For the past six weeks, as coronavirus cases rose dangerously in Spain, the country’s population has been under lockdown — among them, mom of two and superstar comedian Alex Borstein, who lives in Barcelona with her family. Like so many of us in these unsettling times, Borstein has been drawn to the warm embrace of nostalgia — and for a lot of us, Borstein included, that means revisiting the Jewish foods and rituals of our youth.
In fact, The Marvelous Mrs. Maisel star seems to be having the most Jewish quarantine ever! So far she’s made challah, sang about matzah balls and matzah brei, watched Shtisel, and, yes, kept busy by having kvetchy Facetime calls with her Jewish parents.
It all started six weeks ago, when Borstein posted this video of a man using a kippah to make a mask, with the caption: “This guy has been waiting since 1st century AD to pull this gag off.” An instant classic!
She then posted this photo of herself washing and re-using plastic wrap. While there is nothing explicitly Jewish about this, it is 100 percent true that many of us are morphing into our Jewish parents and grandparents at a greater speed than previously expected — some of us by hoarding plastic bags and/or rewashing heretofore “disposable” plastics. Is it weird? Yes. Do Jewish parents do this? Also yes! (Also: Is it environmentally sound? Certainly better than tossing that stuff after a single use!) Borstein added the hashtag “#anyu,” which is the Hungarian word for mom. (Borstein’s mom is a Hungarian Holocaust survivor, she dedicated her Emmy win last year to her.)
Another way we are morphing into our Jewish parents during quarantine? Worrying about them excessively and, yes, making sure that they’re eating. Borstein, for her part, . posted about chiding her dad for constantly touching his face and, as she’s living abroad, she even sent her her friend and former MadTV costar Will Sasso to deliver groceries to her folks. (A total mensch, Sasso couldn’t help but comment at the amount of dairy the pair consume.)
Then came Passover. Borstein and her offspring made sure to create their own seder plate out of felt, feathers, egg, and apple. She also made epic-looking matzah balls.
Despite the social distancing, Borstein got dressed up for Eliyahu. She looked festive AF.
She also celebrated the divine combination of Nutella and matzah:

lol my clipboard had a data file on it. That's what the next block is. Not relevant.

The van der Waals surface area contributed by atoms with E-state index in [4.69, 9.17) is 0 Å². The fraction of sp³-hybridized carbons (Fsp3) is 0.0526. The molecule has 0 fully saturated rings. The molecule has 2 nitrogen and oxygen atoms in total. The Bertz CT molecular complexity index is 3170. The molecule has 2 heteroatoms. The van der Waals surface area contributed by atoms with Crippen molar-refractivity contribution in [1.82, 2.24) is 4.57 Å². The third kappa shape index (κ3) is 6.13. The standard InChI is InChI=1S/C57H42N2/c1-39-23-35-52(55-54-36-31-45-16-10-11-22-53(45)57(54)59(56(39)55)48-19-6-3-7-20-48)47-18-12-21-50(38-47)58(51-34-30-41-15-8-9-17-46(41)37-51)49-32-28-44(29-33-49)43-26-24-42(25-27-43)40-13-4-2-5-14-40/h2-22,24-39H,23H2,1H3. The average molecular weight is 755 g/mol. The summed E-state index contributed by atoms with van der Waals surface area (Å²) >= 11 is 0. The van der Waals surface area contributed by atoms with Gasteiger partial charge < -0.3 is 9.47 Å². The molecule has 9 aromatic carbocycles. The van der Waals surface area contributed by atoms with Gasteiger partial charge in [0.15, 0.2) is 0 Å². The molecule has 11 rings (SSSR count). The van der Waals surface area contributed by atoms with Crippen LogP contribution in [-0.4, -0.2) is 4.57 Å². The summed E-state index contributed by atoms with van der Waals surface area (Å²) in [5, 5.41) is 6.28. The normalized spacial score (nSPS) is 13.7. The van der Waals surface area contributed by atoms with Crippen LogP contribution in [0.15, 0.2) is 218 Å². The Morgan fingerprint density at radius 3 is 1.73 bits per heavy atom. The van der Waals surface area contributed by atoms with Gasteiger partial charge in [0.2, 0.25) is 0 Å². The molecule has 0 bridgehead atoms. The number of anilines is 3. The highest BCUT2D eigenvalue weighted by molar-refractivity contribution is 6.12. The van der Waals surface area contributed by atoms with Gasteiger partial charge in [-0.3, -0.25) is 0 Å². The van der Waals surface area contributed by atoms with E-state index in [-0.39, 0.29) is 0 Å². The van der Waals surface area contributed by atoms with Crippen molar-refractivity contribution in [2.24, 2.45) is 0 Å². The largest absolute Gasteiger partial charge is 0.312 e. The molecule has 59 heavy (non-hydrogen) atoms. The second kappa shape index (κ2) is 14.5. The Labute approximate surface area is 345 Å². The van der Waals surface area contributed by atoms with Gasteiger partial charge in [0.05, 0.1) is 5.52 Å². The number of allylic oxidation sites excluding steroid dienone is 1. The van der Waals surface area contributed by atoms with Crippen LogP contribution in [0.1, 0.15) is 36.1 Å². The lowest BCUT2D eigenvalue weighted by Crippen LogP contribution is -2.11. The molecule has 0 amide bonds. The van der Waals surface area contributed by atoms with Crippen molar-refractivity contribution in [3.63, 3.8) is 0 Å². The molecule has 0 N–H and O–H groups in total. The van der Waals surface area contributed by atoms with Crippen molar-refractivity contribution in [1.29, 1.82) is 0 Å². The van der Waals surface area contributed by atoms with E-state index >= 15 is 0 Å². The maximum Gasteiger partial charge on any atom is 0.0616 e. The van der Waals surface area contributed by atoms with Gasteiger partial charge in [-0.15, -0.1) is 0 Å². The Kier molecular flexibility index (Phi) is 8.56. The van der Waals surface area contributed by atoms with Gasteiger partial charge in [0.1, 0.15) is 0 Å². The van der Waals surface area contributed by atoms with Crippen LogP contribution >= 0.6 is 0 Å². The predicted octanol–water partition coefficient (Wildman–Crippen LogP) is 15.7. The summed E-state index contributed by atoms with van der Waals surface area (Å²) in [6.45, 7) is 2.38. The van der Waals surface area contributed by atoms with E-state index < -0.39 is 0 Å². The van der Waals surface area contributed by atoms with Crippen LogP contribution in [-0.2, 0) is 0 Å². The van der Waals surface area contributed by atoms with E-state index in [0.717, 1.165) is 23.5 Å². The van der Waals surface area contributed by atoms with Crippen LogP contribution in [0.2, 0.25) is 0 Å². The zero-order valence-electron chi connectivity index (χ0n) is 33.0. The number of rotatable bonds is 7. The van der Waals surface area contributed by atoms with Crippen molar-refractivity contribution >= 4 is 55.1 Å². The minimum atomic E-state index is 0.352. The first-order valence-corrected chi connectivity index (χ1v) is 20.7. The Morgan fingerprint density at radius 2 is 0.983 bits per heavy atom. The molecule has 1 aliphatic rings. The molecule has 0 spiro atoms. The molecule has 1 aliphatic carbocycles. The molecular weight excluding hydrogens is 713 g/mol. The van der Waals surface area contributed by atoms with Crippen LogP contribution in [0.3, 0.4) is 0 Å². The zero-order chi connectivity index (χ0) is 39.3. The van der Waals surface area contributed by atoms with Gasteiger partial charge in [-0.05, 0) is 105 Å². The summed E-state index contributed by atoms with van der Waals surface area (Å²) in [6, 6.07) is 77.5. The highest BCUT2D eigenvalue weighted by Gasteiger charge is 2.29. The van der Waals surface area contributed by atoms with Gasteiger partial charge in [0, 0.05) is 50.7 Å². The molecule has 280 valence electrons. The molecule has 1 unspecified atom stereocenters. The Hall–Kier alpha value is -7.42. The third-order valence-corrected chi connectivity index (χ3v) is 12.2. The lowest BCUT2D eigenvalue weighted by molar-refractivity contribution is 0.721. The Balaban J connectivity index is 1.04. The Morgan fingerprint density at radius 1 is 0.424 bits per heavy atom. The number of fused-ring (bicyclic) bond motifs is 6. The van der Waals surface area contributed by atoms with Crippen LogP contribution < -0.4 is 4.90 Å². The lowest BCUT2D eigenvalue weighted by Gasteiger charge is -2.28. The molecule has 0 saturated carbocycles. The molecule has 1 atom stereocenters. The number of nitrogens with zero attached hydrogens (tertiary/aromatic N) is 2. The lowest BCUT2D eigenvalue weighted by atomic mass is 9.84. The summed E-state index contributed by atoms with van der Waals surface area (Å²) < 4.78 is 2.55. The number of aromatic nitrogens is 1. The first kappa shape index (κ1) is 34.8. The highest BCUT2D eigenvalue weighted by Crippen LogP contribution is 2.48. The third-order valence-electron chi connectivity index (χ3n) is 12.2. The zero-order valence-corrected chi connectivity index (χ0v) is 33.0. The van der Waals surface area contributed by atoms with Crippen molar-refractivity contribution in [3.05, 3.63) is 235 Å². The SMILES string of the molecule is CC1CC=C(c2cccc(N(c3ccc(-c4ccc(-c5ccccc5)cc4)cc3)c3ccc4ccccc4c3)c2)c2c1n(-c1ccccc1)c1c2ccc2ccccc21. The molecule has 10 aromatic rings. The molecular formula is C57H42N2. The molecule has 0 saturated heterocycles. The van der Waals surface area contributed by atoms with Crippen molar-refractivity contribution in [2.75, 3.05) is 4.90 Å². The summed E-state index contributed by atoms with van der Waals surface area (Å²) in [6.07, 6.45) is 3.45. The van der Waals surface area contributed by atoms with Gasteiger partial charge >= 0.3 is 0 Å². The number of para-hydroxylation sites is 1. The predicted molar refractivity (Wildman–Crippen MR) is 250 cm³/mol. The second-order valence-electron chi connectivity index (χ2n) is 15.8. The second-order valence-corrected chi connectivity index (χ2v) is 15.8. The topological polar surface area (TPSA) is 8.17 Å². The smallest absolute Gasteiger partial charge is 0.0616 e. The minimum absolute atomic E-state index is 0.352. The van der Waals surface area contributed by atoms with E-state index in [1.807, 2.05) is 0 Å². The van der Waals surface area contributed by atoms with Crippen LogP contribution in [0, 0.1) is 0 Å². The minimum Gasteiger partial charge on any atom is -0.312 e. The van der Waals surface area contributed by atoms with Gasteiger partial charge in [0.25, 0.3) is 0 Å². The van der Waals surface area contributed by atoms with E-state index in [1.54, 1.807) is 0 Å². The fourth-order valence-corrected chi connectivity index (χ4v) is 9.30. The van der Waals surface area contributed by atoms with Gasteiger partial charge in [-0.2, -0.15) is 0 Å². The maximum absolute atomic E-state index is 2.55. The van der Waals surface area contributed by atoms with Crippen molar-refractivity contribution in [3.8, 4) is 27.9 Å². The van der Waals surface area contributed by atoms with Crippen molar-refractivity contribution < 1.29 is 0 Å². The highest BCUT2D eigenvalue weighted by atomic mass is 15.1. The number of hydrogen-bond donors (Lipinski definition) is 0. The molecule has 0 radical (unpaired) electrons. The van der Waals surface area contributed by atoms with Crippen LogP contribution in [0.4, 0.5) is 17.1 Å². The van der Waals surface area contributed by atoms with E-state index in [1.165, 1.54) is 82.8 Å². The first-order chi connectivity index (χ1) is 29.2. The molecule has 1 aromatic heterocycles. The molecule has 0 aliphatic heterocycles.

But, as Passover drew to a close, all that matzah caught up with her (as it inevitably does for all of us). Bostein filmed an incredible rendition of Miley Cyrus’s “Wrecking Ball,” all about her consumption of matzah brei, matzah balls, and its uncomfortable consequences. She lamented: “All I wanted was your matzah balls/All you ever did was constipate me.” We hear you, Alex. We hear you!
On a more somber note, on Yom Hashoah, Israel’s Holocaust Memorial Day, Borstein, a descendant of survivors, posted a link to the Eva Stories project, an Instagram account that tells the story of Eva Heymann, a young woman who was murdered during the Holocaust. Borstein posted it with the caption: “People can be extinguished. But their memories still burn.”
A few days later, she shared her quarantine binge-watch of choice — which is very good, and very Jewish. Posting an image of Shtisel, she wrote: “So what are the rules? Can I just give my Emmy to the cast of #shtisel ?”
And, the Shabbat before Spain’s strict lockdown restrictions were slightly eased — as of Sunday, April 26, kids are allowed outside for one hour a day — Borstein did the ultimate Jewish mom move: She baked challah. Or more precisely, a “challah Golem.” Challah that is shaped like a mystical Kabbalist creature? Doesn’t get any more Jewish than that.
The truth is that the glimpses of Borstein’s quarantine have been delightful — and not just because it’s so Jewish, or because she made some really good phalli out of produce (though she did spend a lot of time doing that). It’s because we’ve seen a lot of Borstein’s real life with her children, and they’re clearly having a good time.
For example, Borstein’s 11-year-old son, Barnaby, been practicing his incredible breakdancing, walking around the house in a Spidey mask, and yes, playing video games. Henrietta, 7, is practicing her violin, jumping rope while wearing a giant unicorn mask, and reading Sponge Bob comics.
After Spain’s social distancing restrictions loosened, Borstein posted a video of her daughter riding a bike down the Barcelona streets for the first time in six weeks. She wrote: “When we went into lockdown 6 weeks ago this bike was too big for her. We have been changed in many ways.”
While Borstein doesn’t show her children’s faces on Instagram, we do get a lot of sense of what she is like as a mother — someone who is warm, caring, and fun; someone who truly delights in her kids; and someone who’s excited to pass on the beautiful and beloved Jewish traditions she grew up with to the next generation.